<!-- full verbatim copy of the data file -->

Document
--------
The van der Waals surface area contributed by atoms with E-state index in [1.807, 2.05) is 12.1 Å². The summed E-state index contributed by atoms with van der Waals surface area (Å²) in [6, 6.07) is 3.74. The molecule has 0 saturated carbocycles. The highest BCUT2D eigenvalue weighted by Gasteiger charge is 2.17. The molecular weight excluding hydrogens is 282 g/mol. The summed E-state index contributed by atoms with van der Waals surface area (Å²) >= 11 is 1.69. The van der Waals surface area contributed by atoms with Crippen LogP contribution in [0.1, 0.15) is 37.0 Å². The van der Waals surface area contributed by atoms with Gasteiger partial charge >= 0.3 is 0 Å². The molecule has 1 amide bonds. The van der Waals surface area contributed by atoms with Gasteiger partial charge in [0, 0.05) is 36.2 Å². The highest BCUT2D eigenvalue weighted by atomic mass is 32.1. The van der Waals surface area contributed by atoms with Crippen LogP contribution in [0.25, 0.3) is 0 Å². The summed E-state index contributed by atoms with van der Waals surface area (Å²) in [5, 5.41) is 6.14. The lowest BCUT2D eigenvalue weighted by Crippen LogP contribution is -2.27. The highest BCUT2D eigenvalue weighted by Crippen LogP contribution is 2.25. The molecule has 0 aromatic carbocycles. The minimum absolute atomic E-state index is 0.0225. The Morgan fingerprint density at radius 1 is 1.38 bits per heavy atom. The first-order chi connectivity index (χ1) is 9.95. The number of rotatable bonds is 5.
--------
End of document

The van der Waals surface area contributed by atoms with E-state index in [1.807, 2.05) is 12.1 Å². The summed E-state index contributed by atoms with van der Waals surface area (Å²) in [6, 6.07) is 3.74. The molecule has 0 saturated carbocycles. The highest BCUT2D eigenvalue weighted by Gasteiger charge is 2.17. The molecular weight excluding hydrogens is 282 g/mol. The summed E-state index contributed by atoms with van der Waals surface area (Å²) >= 11 is 1.69. The van der Waals surface area contributed by atoms with Crippen LogP contribution in [0.1, 0.15) is 37.0 Å². The van der Waals surface area contributed by atoms with Gasteiger partial charge >= 0.3 is 0 Å². The molecule has 1 amide bonds. The van der Waals surface area contributed by atoms with Gasteiger partial charge in [0, 0.05) is 36.2 Å². The highest BCUT2D eigenvalue weighted by atomic mass is 32.1. The van der Waals surface area contributed by atoms with Crippen LogP contribution in [0.25, 0.3) is 0 Å². The summed E-state index contributed by atoms with van der Waals surface area (Å²) in [5, 5.41) is 6.14. The lowest BCUT2D eigenvalue weighted by Crippen LogP contribution is -2.27. The highest BCUT2D eigenvalue weighted by Crippen LogP contribution is 2.25. The molecule has 0 aromatic carbocycles. The minimum absolute atomic E-state index is 0.0225. The Morgan fingerprint density at radius 1 is 1.38 bits per heavy atom. The first-order chi connectivity index (χ1) is 9.95. The number of rotatable bonds is 5.